An article published in 2013 regarding legislation that made texting and driving a primary offense in Ohio has caused a stir online with people sharing it for the first time. With summer vacations and travel, The Daily Times realizes that it may be time to revisit this legislation again and clear up what it means for Ohio drivers.
In the state of Ohio, officers use primary enforcement of the law in regard to teen drivers, which means officers can pull over any driver under the age of 18 suspected of texting and driving.
“I’ve always been in full support of this,” said Chris Lowery, the captain of the Portsmouth Fire Department. “Texting and driving is dangerous. It takes your attention away from the task at hand, getting from Point A to Point B. It concerns me because I have two sons and that’s one of my primary dad rules, ‘Don’t let me catch you texting and driving.’ I think we’ve all encountered the aftermath of texting and driving, we’ve all seen pictures, heard stories, watched videos and the problem still persists.”
According to the National Highway Traffic Safety Administration, 71 percent of teens admit to composing a text message while driving. Almost 80 percent of teens admit to reading a text message while driving.
In fact, texting while driving is now the top cause of death among teenagers — it has surpassed even drinking and driving, accounting for 11 preventable teen deaths every day.
“It’s something we come across often.” said Lowery. “I remember once, we made it the scene of an accident that involved texting and driving. We didn’t know if we were going to be able to get the girl out of the car in time to save her life. Luckily we were able to. I noticed her phone laying in the seat and on the screen it said, ‘Are you there yet?’ I actually picked up and texted back that she had been in an accident and was on her way to the hospital.”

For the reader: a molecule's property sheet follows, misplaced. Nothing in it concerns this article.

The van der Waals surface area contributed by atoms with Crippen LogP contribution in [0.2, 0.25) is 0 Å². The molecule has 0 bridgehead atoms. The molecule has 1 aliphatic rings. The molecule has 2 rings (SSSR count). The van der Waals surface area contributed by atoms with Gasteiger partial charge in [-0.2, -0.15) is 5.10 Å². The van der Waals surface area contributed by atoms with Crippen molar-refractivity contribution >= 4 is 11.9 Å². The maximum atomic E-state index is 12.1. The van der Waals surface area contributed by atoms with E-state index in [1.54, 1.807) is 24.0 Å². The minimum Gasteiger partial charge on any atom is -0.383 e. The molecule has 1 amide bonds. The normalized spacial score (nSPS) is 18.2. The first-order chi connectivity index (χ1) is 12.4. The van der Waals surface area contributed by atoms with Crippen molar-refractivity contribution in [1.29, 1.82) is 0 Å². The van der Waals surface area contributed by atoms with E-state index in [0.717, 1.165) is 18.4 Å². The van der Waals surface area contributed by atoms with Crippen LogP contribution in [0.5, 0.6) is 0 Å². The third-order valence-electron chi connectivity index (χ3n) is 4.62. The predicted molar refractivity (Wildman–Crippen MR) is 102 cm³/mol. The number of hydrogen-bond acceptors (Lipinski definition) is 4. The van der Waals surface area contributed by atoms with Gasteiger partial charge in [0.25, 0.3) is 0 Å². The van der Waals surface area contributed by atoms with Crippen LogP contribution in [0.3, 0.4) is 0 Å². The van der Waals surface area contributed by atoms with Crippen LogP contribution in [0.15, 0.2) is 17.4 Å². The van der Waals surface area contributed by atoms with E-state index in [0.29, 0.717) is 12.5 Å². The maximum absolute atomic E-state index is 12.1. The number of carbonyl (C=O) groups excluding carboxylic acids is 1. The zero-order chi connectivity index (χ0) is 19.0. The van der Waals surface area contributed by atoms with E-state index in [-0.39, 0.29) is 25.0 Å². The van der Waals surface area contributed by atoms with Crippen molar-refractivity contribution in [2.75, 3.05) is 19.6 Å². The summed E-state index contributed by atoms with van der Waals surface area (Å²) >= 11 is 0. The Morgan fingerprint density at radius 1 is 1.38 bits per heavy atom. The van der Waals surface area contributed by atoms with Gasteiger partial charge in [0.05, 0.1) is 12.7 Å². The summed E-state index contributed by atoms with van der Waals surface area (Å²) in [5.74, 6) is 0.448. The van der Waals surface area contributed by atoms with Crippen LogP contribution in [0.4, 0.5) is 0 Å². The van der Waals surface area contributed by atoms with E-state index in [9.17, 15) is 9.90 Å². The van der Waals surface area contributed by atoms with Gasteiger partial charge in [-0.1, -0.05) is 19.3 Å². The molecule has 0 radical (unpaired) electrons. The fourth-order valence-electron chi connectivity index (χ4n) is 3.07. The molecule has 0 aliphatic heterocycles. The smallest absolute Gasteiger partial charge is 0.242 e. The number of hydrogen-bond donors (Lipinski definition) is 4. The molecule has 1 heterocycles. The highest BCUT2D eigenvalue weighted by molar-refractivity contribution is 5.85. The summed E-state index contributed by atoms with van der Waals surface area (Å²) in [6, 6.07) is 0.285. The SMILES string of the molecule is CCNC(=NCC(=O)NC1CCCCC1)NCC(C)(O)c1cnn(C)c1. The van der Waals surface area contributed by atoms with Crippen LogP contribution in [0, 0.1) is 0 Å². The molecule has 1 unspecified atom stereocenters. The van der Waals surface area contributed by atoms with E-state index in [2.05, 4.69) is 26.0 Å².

But texting and driving isn’t just a teen issue, it applies to adults as well. In the state of Ohio, secondary enforcement applies to drivers over the age of 18. Secondary enforcement means that adult drivers have to be stopped, first, for some other infraction.
“It seems like people don’t realize that when you’re in that car, you’re in it to drive,” said Kevin W. Johnson, first ward councilman for Portsmouth.
Johnson has been an advocate for anti-texting and driving legislation throughout his career. Prior to the state-wide texting and driving laws, Johnson introduced legislation against texting and driving for the city of Portsmouth.
“Your car is not an office, it is not a toy, it’s not a time to play games or do anything else but drive,” said Johnson.
In a single year in the U.S., there are approximately 1.6 million car crashes involving cell phone use. Of those, 500,000 cause injuries and 6,000 are fatal.
Ohio drivers under the age of 18 caught texting or using any electronic wireless communication device while driving can face a $150 fine and a six-month license suspension for the first offense. The fine and suspension time will double after the second offense.
Adult drivers caught writing, sending or reading a text face a misdemeanor fine of up to $150.
Here are some tips from the Ohio Department of Public Safety for those who may struggle with texting and driving:
- Designate a passenger — let a friend or a parent text for you.
- Out of Sight, Out of Mind — put your phone in a place that you cannot access while driving, leave in the dash compartment, the trunk, the backseat, any place where you can’t find it
- Silence is Golden — turn your phone off and leave it off until arriving at your destination.
“Just put your phone down. It’s that simple. If you need to check it, have your passenger do so or just pull over,” urged Lowery. “You’re not just putting your own life at risk, but other lives as well. It can wait.”
Reach Ciara Conley at 740-353-3101 ext 1932, Facebook ‘Ciara Conley - Daily Times’ or Twitter @PDT_Ciara